I can't seem to get enough of beautiful nonfiction picture books. I'm particularly drawn to "unknown heroes" who authors discover and bring to life. As my husband's 91-year-old uncle has said to me many times, he wishes he had books like those when he was a child.
The Kite That Bridged Two Nations (Calkins Creek, 2013) is the second picture book by Alexis O' Neill that I have reviewed. (See Jacob Riis's Camera for the first). Both books capture the protagonist's emotions and a great many details that makes each book memorable. Jacob Riis's biography spans most of his life and is written in third person POV narrative with a few free verse poems. Kite is a slice of life story based on the true story of Homan Walsh, the 16-year-old teenager who flew a kite across Niagra Falls and is written in free verse first person POV.
Whenever wind lifted off the river
and sent the trees to dancing,
I'd itch to fly a kite.
I'd race to the great Niagra,
plumes of mist rising from plunging waters,
wind licking at my face.
A boy like me know, just knew,
which day would be perfect for flying kites.
Homan's family immigrated from Ireland. His merchant father wanted him to focus on his studies. Instead, Homan studied the wind, the lift of his kites, and how much line he needed.
Homan heard of a kite-flying contest. Ten dollars would be awarded to the person whose kite spanned the falls. That person's string would be the beginning of a bridge between the America and Canada. Homan got to work.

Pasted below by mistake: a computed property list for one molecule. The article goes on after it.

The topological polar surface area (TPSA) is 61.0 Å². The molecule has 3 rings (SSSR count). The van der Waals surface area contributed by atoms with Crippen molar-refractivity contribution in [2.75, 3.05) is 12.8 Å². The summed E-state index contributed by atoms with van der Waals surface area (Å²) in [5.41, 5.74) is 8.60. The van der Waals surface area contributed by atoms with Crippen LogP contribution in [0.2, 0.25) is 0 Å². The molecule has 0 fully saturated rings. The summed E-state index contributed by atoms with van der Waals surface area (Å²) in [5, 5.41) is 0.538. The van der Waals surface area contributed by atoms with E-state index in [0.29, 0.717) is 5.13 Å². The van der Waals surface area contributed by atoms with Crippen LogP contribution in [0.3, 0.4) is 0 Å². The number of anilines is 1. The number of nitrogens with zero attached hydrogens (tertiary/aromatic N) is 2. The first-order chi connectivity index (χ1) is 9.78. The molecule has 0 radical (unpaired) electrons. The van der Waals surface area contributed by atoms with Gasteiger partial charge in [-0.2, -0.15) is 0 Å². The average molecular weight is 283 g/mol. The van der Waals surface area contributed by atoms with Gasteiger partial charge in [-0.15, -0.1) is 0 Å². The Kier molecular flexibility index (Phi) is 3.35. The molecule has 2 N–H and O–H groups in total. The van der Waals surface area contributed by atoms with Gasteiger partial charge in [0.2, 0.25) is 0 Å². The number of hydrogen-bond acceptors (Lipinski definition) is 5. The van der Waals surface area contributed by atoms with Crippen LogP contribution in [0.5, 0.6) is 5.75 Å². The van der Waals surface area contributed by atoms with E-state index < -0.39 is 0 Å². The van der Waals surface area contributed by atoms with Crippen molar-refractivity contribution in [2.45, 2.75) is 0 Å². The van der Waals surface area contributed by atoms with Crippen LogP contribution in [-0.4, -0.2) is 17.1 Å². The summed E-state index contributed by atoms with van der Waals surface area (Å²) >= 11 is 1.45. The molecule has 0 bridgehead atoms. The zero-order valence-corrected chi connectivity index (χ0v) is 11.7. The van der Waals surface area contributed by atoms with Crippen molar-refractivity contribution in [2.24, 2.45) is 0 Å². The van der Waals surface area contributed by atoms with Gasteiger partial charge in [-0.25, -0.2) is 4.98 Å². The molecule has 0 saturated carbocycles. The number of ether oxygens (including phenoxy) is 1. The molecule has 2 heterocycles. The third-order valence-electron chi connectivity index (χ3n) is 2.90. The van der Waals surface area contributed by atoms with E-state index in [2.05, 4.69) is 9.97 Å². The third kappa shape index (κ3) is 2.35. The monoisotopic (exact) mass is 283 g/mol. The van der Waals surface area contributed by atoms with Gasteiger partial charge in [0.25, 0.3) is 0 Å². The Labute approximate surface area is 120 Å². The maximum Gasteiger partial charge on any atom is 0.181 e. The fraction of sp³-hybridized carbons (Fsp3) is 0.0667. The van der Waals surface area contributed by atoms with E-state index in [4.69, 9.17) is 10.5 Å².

|Historians think that Homan built a "barn door kite"|
that was shaped something like this.
He measured, cut, and used over a thousand feet of string to reach across the gorge. When Homan was done, he named his kite, Union.
Homan trudged through the snow with a "confetti of kites" flying in the wind, climbed down "endless stairs" and took the ferry across the "roiling river" to Canada. Marvelous illustrations depict this momentous day and how "the inky night spilled on the sky... and the crowds urged him on." But then...disaster struck.
As midnight dropped, so did the wind,
My heart quickened--
a landing near at hand.
Now with a jolt, the string pulled tight.
It caught and held.
America at last!
Then suddenly, a sag, a jerk.
The heavy line went slack!
It snapped on ice below.
Although Homan wanted to find Union, "ice choked the river's throat" and blocked his journey home. After eight days the ferry ran again and he was able to return home, where his father placed his broken kite in his hands.
Homan set to work, remaking his kite.
At last, when "a favored wind was blowing" Homan retraced his steps to Canada. This time, he stood on the Canadian cliff that was closest to America and "in that calm, the string spooled out!"
As if she knew
her purpose greater than to fly,
Union danced above the rapids.
She danced to heaven's gate,
and then she landed swiftly, safely, strongly
on the American side.
My Union held secure!
The prize was mine.
But better still
was my father in the cheering crowd.
A boy like me had joined two countries!
Thick strong lines were attached to Hamon's kite's string. After that, Charles Ellet, Jr. strung a cable from which he built the first bridge to span the Niagra River.
And though this happened in my youth,
this much is true:
whenever wind lifts off the river
and sends the trees to dancing,
I still itch to fly a kite.
Terry Widener's phenomenal acrylic paintings augment the text. Back matter includes an author's note explaining her choice of first person POV; the facts about Niagra Falls, the kite-flying event, the weather, and the ferry. I found it interesting that Alexis also mentions the facts she didn't know and what she supplied from her imagination. The rest of the story and a timeline of the Niagra Suspension Bridge, provide additional information for curious children (and adults!)
Congratulations to Rosi Hollenbeck who will receive a copy of I WANT MY BOOK BACK when it comes out.